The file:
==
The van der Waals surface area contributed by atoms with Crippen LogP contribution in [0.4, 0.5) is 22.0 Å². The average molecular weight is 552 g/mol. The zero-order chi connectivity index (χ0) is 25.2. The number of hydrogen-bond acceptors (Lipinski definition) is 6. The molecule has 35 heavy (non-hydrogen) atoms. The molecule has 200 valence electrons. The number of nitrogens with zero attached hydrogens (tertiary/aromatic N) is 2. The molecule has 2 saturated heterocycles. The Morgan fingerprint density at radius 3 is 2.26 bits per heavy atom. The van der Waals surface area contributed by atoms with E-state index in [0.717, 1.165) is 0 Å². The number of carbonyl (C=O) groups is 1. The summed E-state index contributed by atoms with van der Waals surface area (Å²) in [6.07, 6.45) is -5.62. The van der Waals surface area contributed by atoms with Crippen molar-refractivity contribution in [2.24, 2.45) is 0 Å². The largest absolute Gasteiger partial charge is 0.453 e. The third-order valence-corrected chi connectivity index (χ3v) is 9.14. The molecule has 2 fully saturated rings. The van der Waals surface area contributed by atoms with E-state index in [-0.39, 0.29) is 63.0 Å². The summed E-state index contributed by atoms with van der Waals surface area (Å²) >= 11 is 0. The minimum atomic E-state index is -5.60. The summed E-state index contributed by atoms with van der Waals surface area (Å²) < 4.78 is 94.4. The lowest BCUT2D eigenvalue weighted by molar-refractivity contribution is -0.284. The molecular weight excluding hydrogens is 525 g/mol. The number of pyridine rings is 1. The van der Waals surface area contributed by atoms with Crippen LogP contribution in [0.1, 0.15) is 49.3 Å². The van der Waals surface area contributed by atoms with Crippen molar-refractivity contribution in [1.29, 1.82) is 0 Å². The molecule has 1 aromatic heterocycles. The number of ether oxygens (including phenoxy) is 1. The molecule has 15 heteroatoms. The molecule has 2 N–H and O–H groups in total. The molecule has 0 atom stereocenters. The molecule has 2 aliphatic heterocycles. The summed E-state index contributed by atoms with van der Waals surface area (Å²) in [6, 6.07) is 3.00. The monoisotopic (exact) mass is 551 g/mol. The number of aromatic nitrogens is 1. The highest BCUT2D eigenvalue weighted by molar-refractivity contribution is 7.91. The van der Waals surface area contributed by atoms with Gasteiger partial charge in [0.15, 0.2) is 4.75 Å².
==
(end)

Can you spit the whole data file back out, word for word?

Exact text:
The van der Waals surface area contributed by atoms with Crippen LogP contribution in [0.4, 0.5) is 22.0 Å². The average molecular weight is 552 g/mol. The zero-order chi connectivity index (χ0) is 25.2. The number of hydrogen-bond acceptors (Lipinski definition) is 6. The molecule has 35 heavy (non-hydrogen) atoms. The molecule has 200 valence electrons. The number of nitrogens with zero attached hydrogens (tertiary/aromatic N) is 2. The molecule has 2 saturated heterocycles. The Morgan fingerprint density at radius 3 is 2.26 bits per heavy atom. The van der Waals surface area contributed by atoms with E-state index in [0.717, 1.165) is 0 Å². The number of carbonyl (C=O) groups is 1. The summed E-state index contributed by atoms with van der Waals surface area (Å²) in [6.07, 6.45) is -5.62. The van der Waals surface area contributed by atoms with Crippen molar-refractivity contribution in [2.24, 2.45) is 0 Å². The largest absolute Gasteiger partial charge is 0.453 e. The third-order valence-corrected chi connectivity index (χ3v) is 9.14. The molecule has 2 fully saturated rings. The van der Waals surface area contributed by atoms with E-state index in [-0.39, 0.29) is 63.0 Å². The summed E-state index contributed by atoms with van der Waals surface area (Å²) >= 11 is 0. The minimum atomic E-state index is -5.60. The summed E-state index contributed by atoms with van der Waals surface area (Å²) < 4.78 is 94.4. The lowest BCUT2D eigenvalue weighted by molar-refractivity contribution is -0.284. The molecular weight excluding hydrogens is 525 g/mol. The number of pyridine rings is 1. The van der Waals surface area contributed by atoms with Crippen LogP contribution in [0.1, 0.15) is 49.3 Å². The van der Waals surface area contributed by atoms with Crippen molar-refractivity contribution in [1.29, 1.82) is 0 Å². The molecule has 1 aromatic heterocycles. The number of ether oxygens (including phenoxy) is 1. The molecule has 15 heteroatoms. The molecule has 2 N–H and O–H groups in total. The molecule has 0 atom stereocenters. The molecule has 2 aliphatic heterocycles. The summed E-state index contributed by atoms with van der Waals surface area (Å²) in [6, 6.07) is 3.00. The monoisotopic (exact) mass is 551 g/mol. The number of aromatic nitrogens is 1. The highest BCUT2D eigenvalue weighted by molar-refractivity contribution is 7.91. The van der Waals surface area contributed by atoms with Gasteiger partial charge in [0.15, 0.2) is 4.75 Å².